Salama Safadie’s final project had no title. It was a consolidated effort by a student who grasped the role of the artist in society and the responsibility involved in creating art. The concept “archive” has become an integral part in the discourse of art and photography in the past decade, and Safadie also dealt with that. Like others, Safadie built an archive composed of albums of families from his surroundings, residents of Majdal Shams, first and foremost a man named Mohammad Kadamani.
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But unlike other projects of this type, Safadie did not remain within the personal and the particular, but focused on the public aspects of an entire community. In 1981 the military administration was canceled with the passing of the Golan Heights Law, and since then the status of the residents of Majdal Shams, like most Arab residents of the Golan, has not been defined. They are neither Israeli nor Syrian citizens. And as in the case of most of their brothers, the State of Israel also confiscated most of their land and declared it “state land”; a substantial part of it was declared a “firing zone.”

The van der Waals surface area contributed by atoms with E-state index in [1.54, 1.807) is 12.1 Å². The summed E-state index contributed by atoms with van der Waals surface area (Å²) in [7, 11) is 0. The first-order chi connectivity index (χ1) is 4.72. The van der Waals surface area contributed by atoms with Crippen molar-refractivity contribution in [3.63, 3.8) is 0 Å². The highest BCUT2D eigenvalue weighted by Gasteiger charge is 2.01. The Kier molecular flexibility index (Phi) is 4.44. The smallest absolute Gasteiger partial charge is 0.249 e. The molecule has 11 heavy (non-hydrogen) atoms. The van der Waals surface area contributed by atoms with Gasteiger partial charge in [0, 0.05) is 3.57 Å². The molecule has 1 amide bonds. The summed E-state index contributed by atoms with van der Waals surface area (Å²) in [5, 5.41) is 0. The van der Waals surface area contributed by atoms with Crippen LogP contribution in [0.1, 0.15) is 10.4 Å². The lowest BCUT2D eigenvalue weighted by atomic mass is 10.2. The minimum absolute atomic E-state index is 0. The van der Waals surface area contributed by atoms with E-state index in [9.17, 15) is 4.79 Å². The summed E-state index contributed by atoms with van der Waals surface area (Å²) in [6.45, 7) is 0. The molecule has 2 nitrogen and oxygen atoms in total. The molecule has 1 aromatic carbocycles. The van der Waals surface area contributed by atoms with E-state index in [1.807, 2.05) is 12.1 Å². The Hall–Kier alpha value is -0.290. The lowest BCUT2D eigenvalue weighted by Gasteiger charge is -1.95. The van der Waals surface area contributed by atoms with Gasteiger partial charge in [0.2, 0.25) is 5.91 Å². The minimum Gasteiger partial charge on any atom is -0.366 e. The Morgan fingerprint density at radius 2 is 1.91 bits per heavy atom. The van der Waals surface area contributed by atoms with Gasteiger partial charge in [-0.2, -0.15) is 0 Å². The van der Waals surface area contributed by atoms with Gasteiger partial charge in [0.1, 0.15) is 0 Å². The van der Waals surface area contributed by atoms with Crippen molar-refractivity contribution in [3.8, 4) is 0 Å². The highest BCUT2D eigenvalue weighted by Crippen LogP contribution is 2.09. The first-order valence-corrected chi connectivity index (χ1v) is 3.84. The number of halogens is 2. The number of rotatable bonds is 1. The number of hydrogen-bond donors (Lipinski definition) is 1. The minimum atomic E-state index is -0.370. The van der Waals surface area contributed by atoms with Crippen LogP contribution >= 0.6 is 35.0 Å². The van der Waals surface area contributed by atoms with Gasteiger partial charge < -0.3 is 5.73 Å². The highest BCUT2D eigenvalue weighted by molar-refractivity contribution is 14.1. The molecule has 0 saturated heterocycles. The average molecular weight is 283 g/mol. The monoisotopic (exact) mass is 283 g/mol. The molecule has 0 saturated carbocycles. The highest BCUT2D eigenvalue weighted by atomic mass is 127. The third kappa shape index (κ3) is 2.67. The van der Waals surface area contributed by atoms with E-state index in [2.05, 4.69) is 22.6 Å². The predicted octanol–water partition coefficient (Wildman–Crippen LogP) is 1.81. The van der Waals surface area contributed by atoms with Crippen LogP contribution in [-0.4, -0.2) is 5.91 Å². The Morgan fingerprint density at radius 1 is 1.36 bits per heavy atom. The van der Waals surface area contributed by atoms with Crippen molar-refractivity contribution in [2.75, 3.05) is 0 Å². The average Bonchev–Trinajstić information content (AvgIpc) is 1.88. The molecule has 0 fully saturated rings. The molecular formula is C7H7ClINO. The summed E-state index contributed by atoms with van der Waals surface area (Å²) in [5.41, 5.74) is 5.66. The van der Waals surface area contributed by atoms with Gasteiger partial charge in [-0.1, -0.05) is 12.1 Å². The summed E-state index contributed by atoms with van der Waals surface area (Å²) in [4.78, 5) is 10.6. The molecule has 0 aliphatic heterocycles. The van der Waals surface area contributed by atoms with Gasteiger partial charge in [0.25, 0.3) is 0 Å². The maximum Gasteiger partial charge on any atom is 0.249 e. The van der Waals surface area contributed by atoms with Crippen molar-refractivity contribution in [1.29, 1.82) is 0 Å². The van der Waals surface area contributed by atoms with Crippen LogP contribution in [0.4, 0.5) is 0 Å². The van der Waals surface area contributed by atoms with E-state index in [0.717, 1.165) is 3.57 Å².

Safadie’s work incorporated the residents’ documentation of the events of 1981. On one side of the space 42 scans of printed photos (six rows, seven per row) were shown in a black frame sites photographed by people from their balconies. On the other side was a video composed of television broadcasts recorded by the residents at the time.
Safadie’s journey, which began several years ago, was clearly influenced by his being “undefined,” by “the fact that I am a resident rather than a citizen within the areas of land, the village and the house in which my grandfather was born even before the state that issued my ID card was established,” he explains.
“Through this project I break down the limitations involved in the status of ‘undefined,’ by recreating a self-definition free of force, constraints and vagueness. I create both structures and narratives those of the State of Israel and those of my community and confront and contrast the two.”